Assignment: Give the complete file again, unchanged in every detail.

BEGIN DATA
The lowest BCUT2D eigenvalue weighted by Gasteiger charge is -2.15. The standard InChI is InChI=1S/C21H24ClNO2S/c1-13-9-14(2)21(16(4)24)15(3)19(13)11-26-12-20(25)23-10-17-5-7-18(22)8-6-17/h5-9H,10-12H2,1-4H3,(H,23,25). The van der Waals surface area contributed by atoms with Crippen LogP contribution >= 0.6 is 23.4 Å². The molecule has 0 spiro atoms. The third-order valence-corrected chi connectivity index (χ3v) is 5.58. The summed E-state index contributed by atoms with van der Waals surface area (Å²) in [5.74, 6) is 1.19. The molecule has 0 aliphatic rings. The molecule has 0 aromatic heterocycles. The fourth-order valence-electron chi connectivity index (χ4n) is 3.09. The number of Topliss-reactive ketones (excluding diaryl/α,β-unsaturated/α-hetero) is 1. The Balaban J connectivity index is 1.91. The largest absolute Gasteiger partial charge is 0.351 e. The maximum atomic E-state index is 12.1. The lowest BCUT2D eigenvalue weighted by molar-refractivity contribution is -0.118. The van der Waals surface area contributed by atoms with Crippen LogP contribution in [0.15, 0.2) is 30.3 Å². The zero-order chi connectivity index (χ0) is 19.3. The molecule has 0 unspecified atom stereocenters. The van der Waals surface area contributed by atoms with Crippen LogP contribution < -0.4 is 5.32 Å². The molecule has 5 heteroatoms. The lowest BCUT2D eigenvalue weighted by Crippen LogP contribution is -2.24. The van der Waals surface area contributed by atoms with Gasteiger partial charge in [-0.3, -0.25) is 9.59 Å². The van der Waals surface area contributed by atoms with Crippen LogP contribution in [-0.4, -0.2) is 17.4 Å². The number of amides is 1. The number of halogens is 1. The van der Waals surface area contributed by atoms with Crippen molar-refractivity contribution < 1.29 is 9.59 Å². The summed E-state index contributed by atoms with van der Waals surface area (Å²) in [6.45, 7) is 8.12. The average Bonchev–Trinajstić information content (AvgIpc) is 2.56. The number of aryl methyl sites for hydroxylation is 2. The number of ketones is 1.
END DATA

The lowest BCUT2D eigenvalue weighted by Gasteiger charge is -2.15. The standard InChI is InChI=1S/C21H24ClNO2S/c1-13-9-14(2)21(16(4)24)15(3)19(13)11-26-12-20(25)23-10-17-5-7-18(22)8-6-17/h5-9H,10-12H2,1-4H3,(H,23,25). The van der Waals surface area contributed by atoms with Crippen LogP contribution >= 0.6 is 23.4 Å². The molecule has 0 spiro atoms. The third-order valence-corrected chi connectivity index (χ3v) is 5.58. The summed E-state index contributed by atoms with van der Waals surface area (Å²) in [5.74, 6) is 1.19. The molecule has 0 aliphatic rings. The molecule has 0 aromatic heterocycles. The fourth-order valence-electron chi connectivity index (χ4n) is 3.09. The number of Topliss-reactive ketones (excluding diaryl/α,β-unsaturated/α-hetero) is 1. The Balaban J connectivity index is 1.91. The largest absolute Gasteiger partial charge is 0.351 e. The maximum atomic E-state index is 12.1. The lowest BCUT2D eigenvalue weighted by molar-refractivity contribution is -0.118. The van der Waals surface area contributed by atoms with Crippen LogP contribution in [0.15, 0.2) is 30.3 Å². The zero-order chi connectivity index (χ0) is 19.3. The molecule has 0 unspecified atom stereocenters. The van der Waals surface area contributed by atoms with Crippen LogP contribution < -0.4 is 5.32 Å². The molecule has 5 heteroatoms. The lowest BCUT2D eigenvalue weighted by Crippen LogP contribution is -2.24. The van der Waals surface area contributed by atoms with Gasteiger partial charge in [-0.3, -0.25) is 9.59 Å². The van der Waals surface area contributed by atoms with Crippen LogP contribution in [-0.4, -0.2) is 17.4 Å². The number of amides is 1. The number of halogens is 1. The van der Waals surface area contributed by atoms with Crippen molar-refractivity contribution < 1.29 is 9.59 Å². The summed E-state index contributed by atoms with van der Waals surface area (Å²) in [6.45, 7) is 8.12. The average Bonchev–Trinajstić information content (AvgIpc) is 2.56. The number of aryl methyl sites for hydroxylation is 2. The number of ketones is 1.